WALL:  same as hurdle only with displaceable units on the top. (the lower jump heights will apply to this but in reality the logistics and costs of alteration may mean this will be even rarer). This is a solid obstacle and therefore very visually different to a jump.


This obstacle will be of stable construction and will be able to be fixed to the ground. To ensure the safety of the dog, it will have no sharp edges. Should a design be utilised which involves a removable centre section then the resultant corners must be rounded or padded. It will have a roof of which the bottom will be no less than Large Dogs - 1500mm, Medium Dogs - 1220mm, Small Dogs - 950mm from the ground. The roof must not project beyond the width or depth of the base. It will have a displaceable top bar the height of which will be: Large Dogs - 650mm, Medium Dogs - 450mm, Small Dogs - 350mm. The minimum space from the top of the bar to the top of the base will be Large Dogs - 160mm, Medium Dogs - 150mm, Small Dogs - 105mm. The overall width of the base will be between 900mm & 1400mm. The depth of the base which the dog jumps will be a maximum of Large Dogs - 550mm, Medium Dogs - 400mm, Small Dogs - 300mm.



Walls and wishing wells are uncommon but are to be found at Championship shows eg Kernow K9. 

These obstacles are visually different to a dog and therefore need reinforcing by command so the dog knows it has to do something different.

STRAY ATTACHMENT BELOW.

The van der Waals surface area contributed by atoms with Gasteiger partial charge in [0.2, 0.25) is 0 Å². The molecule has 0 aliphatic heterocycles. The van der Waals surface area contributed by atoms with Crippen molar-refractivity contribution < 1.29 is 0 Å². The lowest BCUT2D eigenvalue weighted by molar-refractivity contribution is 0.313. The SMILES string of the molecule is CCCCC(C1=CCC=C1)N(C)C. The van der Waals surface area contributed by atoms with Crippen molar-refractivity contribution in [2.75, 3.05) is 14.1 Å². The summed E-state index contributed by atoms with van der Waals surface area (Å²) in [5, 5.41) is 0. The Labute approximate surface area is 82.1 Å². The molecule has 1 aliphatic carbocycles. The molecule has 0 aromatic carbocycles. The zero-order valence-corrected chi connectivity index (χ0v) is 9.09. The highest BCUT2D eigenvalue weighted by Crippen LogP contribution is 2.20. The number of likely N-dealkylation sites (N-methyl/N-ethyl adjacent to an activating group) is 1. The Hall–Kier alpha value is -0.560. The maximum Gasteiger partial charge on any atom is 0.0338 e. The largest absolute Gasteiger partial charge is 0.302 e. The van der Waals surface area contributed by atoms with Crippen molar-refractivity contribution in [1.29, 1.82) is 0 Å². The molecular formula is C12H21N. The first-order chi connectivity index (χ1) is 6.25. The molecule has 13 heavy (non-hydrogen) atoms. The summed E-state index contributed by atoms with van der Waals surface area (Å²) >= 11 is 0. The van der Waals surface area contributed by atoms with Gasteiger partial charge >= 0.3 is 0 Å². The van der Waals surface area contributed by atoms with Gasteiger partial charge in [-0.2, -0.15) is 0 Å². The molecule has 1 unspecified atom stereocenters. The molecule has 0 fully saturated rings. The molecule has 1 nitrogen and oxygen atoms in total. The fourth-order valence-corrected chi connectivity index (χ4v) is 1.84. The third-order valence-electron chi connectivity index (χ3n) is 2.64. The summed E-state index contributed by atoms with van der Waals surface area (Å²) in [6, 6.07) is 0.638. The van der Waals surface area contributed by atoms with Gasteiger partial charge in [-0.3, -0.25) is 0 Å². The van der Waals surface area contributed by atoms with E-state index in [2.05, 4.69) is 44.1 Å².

If your dog “banks” a solid obstacle that will be 5 faults – it is sometimes very difficult to train your dog NOT to bank a solid obstacle.

Contact Address

Mrs Ann Hampshire


Dartmoor Dog Training Club

West Brushford Farm




EX18 7SJ


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Merton 2018 Photo's


We have a few photographs of Members and their dogs at the Merton Show 2018.  We have to thank David Wilson for taking the photo's.  Click here to view.

Guide to Surviving your first agility show:


Kim Lawer and Cornwall Agility Club have produced a very detailed and comprehensive document for anyone entering their first show. It would be impossible to improve upon this document and with their permission i have made it available to download here.  

Guide to surviving your first agility show
Guide to surviving your first show 2018.[...]
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Kennel Club Guidlines for owners and handlers with dogs taking part in canine activites.  Click below

KC Guidlines
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Kennel Club Issues:

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Minutes of Kennel Club Agility Liaison Council Meeting 17th January 2019 see here.